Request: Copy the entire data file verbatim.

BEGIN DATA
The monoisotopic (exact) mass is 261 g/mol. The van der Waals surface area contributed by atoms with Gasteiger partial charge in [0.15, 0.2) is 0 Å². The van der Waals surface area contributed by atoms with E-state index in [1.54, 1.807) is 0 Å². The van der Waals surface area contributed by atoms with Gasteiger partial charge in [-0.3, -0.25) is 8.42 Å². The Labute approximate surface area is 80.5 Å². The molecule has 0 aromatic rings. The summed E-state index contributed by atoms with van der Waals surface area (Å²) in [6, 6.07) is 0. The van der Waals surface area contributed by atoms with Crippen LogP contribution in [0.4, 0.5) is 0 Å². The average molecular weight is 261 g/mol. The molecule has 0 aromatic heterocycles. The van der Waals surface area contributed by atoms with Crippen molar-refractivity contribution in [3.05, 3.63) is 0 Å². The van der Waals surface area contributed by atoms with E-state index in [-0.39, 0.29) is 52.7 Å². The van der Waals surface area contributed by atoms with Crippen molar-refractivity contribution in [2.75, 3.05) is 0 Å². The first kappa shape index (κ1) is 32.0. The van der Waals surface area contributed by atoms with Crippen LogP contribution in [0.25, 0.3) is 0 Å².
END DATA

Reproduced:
The monoisotopic (exact) mass is 261 g/mol. The van der Waals surface area contributed by atoms with Gasteiger partial charge in [0.15, 0.2) is 0 Å². The van der Waals surface area contributed by atoms with E-state index in [1.54, 1.807) is 0 Å². The van der Waals surface area contributed by atoms with Gasteiger partial charge in [-0.3, -0.25) is 8.42 Å². The Labute approximate surface area is 80.5 Å². The molecule has 0 aromatic rings. The summed E-state index contributed by atoms with van der Waals surface area (Å²) in [6, 6.07) is 0. The van der Waals surface area contributed by atoms with Crippen LogP contribution in [0.4, 0.5) is 0 Å². The average molecular weight is 261 g/mol. The molecule has 0 aromatic heterocycles. The van der Waals surface area contributed by atoms with Crippen molar-refractivity contribution in [3.05, 3.63) is 0 Å². The van der Waals surface area contributed by atoms with E-state index in [-0.39, 0.29) is 52.7 Å². The van der Waals surface area contributed by atoms with Crippen molar-refractivity contribution in [2.75, 3.05) is 0 Å². The first kappa shape index (κ1) is 32.0. The van der Waals surface area contributed by atoms with Crippen LogP contribution in [0.25, 0.3) is 0 Å².